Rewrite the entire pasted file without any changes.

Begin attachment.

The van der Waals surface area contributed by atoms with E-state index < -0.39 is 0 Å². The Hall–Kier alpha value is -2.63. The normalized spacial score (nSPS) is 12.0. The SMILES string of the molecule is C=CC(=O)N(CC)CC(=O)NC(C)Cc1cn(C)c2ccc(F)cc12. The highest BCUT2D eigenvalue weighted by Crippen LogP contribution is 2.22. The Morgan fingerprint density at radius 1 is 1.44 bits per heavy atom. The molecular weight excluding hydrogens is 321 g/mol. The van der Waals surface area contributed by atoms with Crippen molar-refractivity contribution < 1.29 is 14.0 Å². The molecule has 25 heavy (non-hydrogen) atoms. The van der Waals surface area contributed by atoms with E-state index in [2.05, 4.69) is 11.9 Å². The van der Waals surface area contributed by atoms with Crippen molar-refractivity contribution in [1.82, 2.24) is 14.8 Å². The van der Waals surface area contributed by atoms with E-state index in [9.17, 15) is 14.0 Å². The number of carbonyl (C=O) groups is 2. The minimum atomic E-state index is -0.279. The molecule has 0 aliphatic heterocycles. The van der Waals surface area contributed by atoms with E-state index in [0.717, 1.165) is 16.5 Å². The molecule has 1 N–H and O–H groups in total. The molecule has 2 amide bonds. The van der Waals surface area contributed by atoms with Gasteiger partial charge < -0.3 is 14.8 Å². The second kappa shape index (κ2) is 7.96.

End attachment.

The van der Waals surface area contributed by atoms with E-state index < -0.39 is 0 Å². The Hall–Kier alpha value is -2.63. The normalized spacial score (nSPS) is 12.0. The SMILES string of the molecule is C=CC(=O)N(CC)CC(=O)NC(C)Cc1cn(C)c2ccc(F)cc12. The highest BCUT2D eigenvalue weighted by Crippen LogP contribution is 2.22. The Morgan fingerprint density at radius 1 is 1.44 bits per heavy atom. The molecular weight excluding hydrogens is 321 g/mol. The van der Waals surface area contributed by atoms with Crippen molar-refractivity contribution < 1.29 is 14.0 Å². The molecule has 25 heavy (non-hydrogen) atoms. The van der Waals surface area contributed by atoms with E-state index in [2.05, 4.69) is 11.9 Å². The van der Waals surface area contributed by atoms with Crippen molar-refractivity contribution in [1.82, 2.24) is 14.8 Å². The van der Waals surface area contributed by atoms with E-state index in [9.17, 15) is 14.0 Å². The number of carbonyl (C=O) groups is 2. The minimum atomic E-state index is -0.279. The molecule has 0 aliphatic heterocycles. The van der Waals surface area contributed by atoms with E-state index in [0.717, 1.165) is 16.5 Å². The molecule has 1 N–H and O–H groups in total. The molecule has 2 amide bonds. The van der Waals surface area contributed by atoms with Gasteiger partial charge < -0.3 is 14.8 Å². The second kappa shape index (κ2) is 7.96.